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  5. "Čí je to automobil?"

"Čí je to automobil?"

Translation:Whose car is that?

September 7, 2017



The same again... Why cannot I say "Whose is that car?" It was a mistake, ze?


I had this problem too.

A.) Whose car is [that]?

B.) Whose is [that car]?

In A, the word "that" is just the standalone word for "that unspecified thing over there" - which is always "to".

In B, the word "that" is part of "that car", and so it changes depending on the gender of the thing to which it refers - in this case, "automobil" is (I think) masculine inanimate, which would make it "ten" not "to". So while the meaning of the two sentences is identical, they are not both literal translations.

I believe if the object in question were neuter, then either would be acceptable, but I may be wrong.


And "Whose is the car" - mistake. Why this difference so principal?


In English both of AdamHawker's sentences mean the same thing. So both should be accepted as translations.


Needs to be corrected. The voice says Čí je TO automobil but in a previous question it was said that automobil is masculine so it should be TEN automobil or TO auto. Consistency please.


"Čí je to" is the common "je to"/"to je" construction. Čí je to matka? Čí je to dítě? Čí je to syn? Čí je to žena?

I suggest to be more humble and ask why is it this way instead of crying this is wrong and must be corrected.


You're right that I could have phrased that more tactfully. I apologise. I actually got this question right, my problem was due to a previous question. That question insisted the correct answer was "Či je ten automobil"

So both "Či je ten" and "Či je to" could be used with automobil?

I usually enjoy learning Czech because even though there are lots of different rules, declensions and cases so far I have found it to be consistent


You must distinguish:

Čí je (ten automobil)? Čí je (ten muž)? Čí je (ta žena)? Čí je (to dítě)? Čí jsou (ti lidé)?


(Čí je to) automobil? (Čí je to) muž? (Čí je to) žena? (Čí je to) dítě? (Čí jsou to) lidé?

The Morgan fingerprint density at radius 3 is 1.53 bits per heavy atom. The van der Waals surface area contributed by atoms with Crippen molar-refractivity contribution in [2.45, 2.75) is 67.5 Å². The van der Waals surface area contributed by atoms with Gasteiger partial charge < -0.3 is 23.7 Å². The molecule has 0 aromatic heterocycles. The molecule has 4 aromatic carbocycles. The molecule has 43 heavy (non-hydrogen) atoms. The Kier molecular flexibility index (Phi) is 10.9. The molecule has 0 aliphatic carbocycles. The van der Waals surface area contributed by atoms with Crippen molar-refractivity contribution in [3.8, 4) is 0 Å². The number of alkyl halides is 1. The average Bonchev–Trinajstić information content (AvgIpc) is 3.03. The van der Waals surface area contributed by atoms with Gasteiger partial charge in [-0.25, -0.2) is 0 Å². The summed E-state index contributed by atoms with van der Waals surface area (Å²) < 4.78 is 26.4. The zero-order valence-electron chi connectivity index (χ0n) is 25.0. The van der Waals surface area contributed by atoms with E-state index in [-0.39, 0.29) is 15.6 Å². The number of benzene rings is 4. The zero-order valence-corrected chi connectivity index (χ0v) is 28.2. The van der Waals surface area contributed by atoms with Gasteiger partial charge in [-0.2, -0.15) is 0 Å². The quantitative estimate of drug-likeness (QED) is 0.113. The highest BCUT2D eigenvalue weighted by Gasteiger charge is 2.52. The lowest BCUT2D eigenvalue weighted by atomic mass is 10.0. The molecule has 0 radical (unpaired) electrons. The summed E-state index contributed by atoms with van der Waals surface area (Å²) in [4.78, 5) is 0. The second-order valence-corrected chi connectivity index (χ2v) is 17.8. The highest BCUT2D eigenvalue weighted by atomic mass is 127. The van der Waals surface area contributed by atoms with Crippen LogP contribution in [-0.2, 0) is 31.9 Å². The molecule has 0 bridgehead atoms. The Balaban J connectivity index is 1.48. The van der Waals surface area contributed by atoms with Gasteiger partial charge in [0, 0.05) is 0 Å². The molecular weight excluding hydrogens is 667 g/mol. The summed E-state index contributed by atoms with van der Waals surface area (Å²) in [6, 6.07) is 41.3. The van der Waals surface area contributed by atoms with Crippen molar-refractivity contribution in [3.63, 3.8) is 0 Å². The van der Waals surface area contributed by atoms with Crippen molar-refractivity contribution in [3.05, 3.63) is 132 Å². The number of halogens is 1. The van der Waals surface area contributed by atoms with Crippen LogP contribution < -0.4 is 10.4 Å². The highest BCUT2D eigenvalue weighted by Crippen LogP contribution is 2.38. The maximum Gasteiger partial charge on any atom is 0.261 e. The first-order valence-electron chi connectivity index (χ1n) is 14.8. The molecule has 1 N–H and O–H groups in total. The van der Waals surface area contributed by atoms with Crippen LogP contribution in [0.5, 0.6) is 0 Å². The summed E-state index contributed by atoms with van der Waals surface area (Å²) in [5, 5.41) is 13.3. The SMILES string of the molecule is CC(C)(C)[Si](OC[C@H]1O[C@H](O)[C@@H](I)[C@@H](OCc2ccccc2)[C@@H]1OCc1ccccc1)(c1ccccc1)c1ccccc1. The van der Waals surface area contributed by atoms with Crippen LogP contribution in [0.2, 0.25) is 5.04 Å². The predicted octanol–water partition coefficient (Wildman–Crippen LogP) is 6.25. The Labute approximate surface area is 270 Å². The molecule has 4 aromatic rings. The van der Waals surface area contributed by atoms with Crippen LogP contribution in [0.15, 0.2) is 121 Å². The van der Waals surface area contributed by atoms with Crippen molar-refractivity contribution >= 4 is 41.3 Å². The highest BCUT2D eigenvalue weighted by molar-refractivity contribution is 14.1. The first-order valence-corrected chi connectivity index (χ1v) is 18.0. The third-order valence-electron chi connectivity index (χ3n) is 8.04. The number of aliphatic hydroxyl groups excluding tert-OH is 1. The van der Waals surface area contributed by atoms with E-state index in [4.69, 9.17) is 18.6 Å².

Those are two different grammatical constructions.


Thanks for this explanation. What is the difference in meaning between these two constructions?


In the first case the ten/ta/to is a demonstrative that directly modifies the noun. Like in English the/the car.

In the other case the to is a part of the "je to"/"to je" construction. Syntactically it probably belongs to the predicate here.


This was a fantastic explanation. The brackets did the trick for me! Thank you!


I understand that there is a difference between "whose car is that?" and "whose is that car? But I cannot understand the correctness of the czech sentence "Čí je to automobil", which is one of the czech sentences which we should hear and type, because here the "to" is cleary "grouped" with automobil - "to automobil" - and the two should then be in line with each other in gender, i.e. "ten automobil". I remember something vaguely that automobil can be neuter or male, is that the reason?


No, the "to" is grouped with "je". This is the common "je to"/"to je" construction.

Čí je ten automobil? Is a similar sentence where "the" is grouped with automobil.


Would I be correct with the following mental images to distinguish between the To and Ten. You walk in a public garage and there's only one car so you ask: "Čí je TO automobil?" - You walk in a public garage and there's a beautiful car in the middle of many other cars so you point toward the car and ask: "Čí je TEN automobil?"


It is a bit harder to go by feel because normally we would say "auto" and that is to in both versions.

You can use either in both situations. The difference is mostly grammatical.

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